Queensland’s biggest solar farm built with the support of the Australian Renewable Energy Agency has begun generating and feeding electricity into the grid.

The Barcaldine Remote Community Solar Farm was developed by Elecnor Australia, with funding from ARENA and debt finance from the Clean Energy Finance Corporation.

ARENA chief executive Ivor Frischknecht said Barcaldine had reached the milestone two months ahead of schedule, demonstrating the industry was getting faster and more proficient at developing big solar projects.

“Barcaldine was one of the first ARENA-funded solar plants and has helped pave the way for the next generation of 12 large-scale solar farms to be built across the country by the end of next year,” Frischknecht said.

“Supported by ARENA, six big solar plants in Queensland, five in NSW and one in Western Australia are expected to triple Australia’s large-scale solar capacity providing enough energy to power 150,000 average Australian homes.”

ARENA has committed $22.8 million in funding, while the CEFC has committed $20 million in debt finance towards the project.

Elecnor business developer manager Manuel Lopez-Velez said he expected full generation from the plant in the next couple of weeks.

“Barcaldine Solar Farm when fully operational will generate around 57,000MWh of clean energy per year, an energy consumption equivalent to about 9,800 households,” Lopez-Velez said.

CEFC Large-Scale Solar lead Gloria Chan congratulated developers Elecnor on reaching first energy generation within a year of the CEFC committing funding to the project.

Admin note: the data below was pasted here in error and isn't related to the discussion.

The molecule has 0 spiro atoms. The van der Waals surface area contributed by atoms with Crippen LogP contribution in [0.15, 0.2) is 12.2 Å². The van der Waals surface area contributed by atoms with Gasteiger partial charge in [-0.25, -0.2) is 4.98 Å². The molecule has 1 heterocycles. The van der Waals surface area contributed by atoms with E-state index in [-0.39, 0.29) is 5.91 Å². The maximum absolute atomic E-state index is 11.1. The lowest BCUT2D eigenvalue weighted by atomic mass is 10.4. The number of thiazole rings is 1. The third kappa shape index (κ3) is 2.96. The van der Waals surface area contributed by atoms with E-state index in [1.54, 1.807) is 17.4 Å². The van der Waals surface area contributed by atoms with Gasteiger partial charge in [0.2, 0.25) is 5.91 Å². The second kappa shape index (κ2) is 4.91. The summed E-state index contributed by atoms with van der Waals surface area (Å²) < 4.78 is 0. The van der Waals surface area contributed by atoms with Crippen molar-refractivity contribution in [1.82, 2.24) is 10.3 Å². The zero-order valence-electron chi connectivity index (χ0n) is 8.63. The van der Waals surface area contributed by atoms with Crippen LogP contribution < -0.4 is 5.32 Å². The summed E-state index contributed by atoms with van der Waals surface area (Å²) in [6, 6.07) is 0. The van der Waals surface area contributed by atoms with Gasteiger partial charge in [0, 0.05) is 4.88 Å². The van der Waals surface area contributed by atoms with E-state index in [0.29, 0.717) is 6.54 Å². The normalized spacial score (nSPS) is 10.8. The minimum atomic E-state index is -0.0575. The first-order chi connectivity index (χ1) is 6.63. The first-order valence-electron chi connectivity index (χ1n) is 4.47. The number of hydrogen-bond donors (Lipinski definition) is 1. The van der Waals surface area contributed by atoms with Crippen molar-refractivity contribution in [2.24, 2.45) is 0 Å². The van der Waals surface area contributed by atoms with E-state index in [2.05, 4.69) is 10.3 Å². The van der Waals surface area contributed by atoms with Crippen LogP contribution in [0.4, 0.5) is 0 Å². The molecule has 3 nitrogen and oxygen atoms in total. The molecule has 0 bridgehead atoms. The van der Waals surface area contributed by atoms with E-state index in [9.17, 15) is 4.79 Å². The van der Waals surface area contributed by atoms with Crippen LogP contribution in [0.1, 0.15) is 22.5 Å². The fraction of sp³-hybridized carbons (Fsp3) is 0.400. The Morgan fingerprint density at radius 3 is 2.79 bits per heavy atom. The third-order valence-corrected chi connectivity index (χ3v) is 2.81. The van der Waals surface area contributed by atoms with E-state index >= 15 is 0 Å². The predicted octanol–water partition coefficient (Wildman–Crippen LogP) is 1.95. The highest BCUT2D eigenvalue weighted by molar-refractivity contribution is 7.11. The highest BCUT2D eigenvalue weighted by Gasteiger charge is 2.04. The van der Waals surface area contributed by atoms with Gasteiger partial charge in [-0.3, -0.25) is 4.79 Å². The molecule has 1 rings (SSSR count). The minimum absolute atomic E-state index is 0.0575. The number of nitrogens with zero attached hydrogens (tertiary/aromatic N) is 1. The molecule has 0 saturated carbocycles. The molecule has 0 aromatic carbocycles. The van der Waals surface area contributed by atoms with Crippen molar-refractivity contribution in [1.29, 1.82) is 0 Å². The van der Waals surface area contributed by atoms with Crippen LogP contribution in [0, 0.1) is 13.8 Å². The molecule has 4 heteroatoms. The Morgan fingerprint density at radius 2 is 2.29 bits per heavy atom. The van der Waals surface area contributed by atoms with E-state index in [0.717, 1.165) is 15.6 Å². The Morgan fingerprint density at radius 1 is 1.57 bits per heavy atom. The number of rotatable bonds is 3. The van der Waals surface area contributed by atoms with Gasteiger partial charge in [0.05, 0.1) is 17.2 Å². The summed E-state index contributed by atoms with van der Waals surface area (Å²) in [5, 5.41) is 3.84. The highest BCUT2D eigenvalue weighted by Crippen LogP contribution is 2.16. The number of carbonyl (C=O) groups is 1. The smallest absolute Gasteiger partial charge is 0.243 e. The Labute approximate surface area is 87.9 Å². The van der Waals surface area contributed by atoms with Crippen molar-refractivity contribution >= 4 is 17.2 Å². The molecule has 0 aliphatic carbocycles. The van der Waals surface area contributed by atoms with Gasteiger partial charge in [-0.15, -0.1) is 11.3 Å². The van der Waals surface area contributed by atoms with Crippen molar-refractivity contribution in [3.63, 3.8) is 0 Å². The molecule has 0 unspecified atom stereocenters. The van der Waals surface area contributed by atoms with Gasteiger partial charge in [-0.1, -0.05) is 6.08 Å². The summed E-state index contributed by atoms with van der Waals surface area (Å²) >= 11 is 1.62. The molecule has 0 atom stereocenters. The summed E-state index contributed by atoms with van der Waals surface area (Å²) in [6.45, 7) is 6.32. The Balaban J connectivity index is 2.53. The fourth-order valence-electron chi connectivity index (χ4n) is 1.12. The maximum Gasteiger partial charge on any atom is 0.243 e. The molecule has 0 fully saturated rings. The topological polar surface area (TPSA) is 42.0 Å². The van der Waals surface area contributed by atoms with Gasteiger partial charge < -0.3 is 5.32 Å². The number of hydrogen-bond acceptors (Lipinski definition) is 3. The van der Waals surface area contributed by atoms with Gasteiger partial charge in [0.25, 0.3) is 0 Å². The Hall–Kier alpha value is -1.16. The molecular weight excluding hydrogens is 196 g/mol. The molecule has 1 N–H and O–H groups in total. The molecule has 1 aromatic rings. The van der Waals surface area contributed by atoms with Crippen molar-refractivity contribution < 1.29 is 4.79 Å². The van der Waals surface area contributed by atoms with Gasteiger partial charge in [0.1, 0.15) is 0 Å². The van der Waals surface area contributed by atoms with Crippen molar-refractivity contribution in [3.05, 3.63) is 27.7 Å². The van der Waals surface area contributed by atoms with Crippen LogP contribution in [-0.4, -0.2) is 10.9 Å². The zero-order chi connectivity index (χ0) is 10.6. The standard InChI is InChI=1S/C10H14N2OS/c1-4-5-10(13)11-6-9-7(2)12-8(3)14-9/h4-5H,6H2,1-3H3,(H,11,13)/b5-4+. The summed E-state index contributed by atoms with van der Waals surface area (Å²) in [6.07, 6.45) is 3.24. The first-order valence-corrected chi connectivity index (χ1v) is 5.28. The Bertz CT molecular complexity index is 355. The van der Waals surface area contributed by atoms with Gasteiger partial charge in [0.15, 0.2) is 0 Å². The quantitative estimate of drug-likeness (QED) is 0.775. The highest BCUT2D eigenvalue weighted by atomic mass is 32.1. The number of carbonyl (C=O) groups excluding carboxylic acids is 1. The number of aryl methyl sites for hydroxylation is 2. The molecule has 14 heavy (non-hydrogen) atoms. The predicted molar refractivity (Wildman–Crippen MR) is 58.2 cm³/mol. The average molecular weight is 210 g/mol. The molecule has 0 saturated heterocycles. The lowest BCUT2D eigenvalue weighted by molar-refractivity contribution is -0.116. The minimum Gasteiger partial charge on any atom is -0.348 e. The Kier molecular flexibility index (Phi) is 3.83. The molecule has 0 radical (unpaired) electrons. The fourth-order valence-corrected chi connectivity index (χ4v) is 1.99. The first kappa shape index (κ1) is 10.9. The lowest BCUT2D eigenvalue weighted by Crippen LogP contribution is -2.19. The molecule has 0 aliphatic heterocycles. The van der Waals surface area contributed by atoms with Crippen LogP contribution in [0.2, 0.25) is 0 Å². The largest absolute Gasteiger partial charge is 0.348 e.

“The Barcaldine Solar Farm has been a fast build, demonstrating how knowledge and expertise developed for Australian conditions is benefiting the entire solar sector,” Chan said.

“Shorter construction times, increased knowledge, and access to suitable finance are among factors helping bring these kinds of projects down the cost curve.”

The plant’s fringe-of-grid location will also provide important lessons for other remote area PV projects, she said.

Modelling by Jacobs for the Climate Change Authority has found that large-scale solar could make up as much as 18% of Australia’s electricity generation by 2030.

The CEFC is supporting the development of about a third of the total 300MW of large-scale solar currently installed or under construction in Australia.

The $69 million Barcaldine Solar Farm is expected to be fully operational in the first quarter of 2017. Its 20MW AC (25MW DC) capacity is served by 79,000 single axis tracking solar photovoltaic modules across 90 hectares.